Effective August 1, 2010, 100 percent of cargo flown on passenger aircraft (PAX) originating in the United States must be screened, per an act passed by Congress and signed into law by former President Bush. Beginning August 1, all PAX cargoes must now be screened at the piece level - which is the individual item within a shipment - before it can be loaded on an aircraft in the United States.
This requirement stems from the 9/11 Commission Act of 2007 (the “9/11 Act”), which mandates that countermeasures be taken to defend against threats that are posed to the public, transportation systems, and critical infrastructure. The PAX mandate is intended to close a large gap in the nation’s aviation security, which threatens the safety of travelers and the transportation system. Earlier milestones in meeting this mandate are discussed below.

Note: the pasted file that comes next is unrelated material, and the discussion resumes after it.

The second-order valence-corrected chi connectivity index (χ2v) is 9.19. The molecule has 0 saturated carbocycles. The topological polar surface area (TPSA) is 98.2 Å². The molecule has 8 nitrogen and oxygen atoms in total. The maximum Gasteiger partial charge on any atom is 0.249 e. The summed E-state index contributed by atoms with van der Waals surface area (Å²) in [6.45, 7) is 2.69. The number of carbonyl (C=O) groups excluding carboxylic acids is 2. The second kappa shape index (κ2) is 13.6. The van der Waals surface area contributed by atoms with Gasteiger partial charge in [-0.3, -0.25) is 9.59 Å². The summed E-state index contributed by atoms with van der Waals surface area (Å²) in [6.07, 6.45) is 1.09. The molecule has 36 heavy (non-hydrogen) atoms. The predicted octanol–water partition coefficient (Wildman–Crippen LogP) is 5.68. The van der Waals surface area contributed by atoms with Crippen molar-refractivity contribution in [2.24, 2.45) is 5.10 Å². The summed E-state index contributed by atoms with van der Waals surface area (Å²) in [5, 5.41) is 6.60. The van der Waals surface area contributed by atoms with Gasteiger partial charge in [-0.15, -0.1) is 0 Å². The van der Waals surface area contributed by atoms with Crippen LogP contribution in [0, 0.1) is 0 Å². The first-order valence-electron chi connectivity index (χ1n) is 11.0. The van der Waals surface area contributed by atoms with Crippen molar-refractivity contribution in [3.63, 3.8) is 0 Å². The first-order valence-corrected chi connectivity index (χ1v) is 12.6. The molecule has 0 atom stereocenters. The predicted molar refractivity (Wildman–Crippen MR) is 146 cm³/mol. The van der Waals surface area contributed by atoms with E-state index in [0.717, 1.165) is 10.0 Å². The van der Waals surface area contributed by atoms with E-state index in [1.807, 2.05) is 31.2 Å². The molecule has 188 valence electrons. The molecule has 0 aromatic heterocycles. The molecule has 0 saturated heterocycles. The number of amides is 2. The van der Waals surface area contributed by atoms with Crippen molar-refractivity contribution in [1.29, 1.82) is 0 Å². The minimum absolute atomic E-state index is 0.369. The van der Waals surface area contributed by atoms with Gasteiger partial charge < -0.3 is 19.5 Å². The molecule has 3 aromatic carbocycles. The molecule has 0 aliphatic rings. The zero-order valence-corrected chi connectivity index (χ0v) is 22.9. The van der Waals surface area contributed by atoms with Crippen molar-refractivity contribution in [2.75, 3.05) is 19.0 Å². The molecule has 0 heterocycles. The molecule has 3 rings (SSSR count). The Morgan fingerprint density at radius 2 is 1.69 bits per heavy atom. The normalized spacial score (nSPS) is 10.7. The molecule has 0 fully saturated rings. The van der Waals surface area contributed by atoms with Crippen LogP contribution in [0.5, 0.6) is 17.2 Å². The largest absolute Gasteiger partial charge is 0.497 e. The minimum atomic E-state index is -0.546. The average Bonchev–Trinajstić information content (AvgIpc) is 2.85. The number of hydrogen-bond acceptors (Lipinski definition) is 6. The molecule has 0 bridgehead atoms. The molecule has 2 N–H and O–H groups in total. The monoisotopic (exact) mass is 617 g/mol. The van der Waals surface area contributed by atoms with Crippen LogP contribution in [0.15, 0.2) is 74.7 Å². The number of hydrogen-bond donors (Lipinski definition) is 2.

TSA responded to the Congressional mandate by creating the Certified Cargo Screening Program (CCSP). CCSP is a voluntary program which allows for industry to participate in the achievement of 100% cargo screening without impeding the flow of commerce. It facilitates screening of PAX cargo at a level of security commensurate to that of passenger baggage. While air carriers are ultimately responsible for ensuring that all cargo on their passenger aircraft has been screened, CCSP provides industry the flexibility to screen their own cargoes prior to delivery to the air carrier, to speed cargo acceptance by the carrier and to avoid system delays.
For more information, visit www.tsa.gov/ccsp.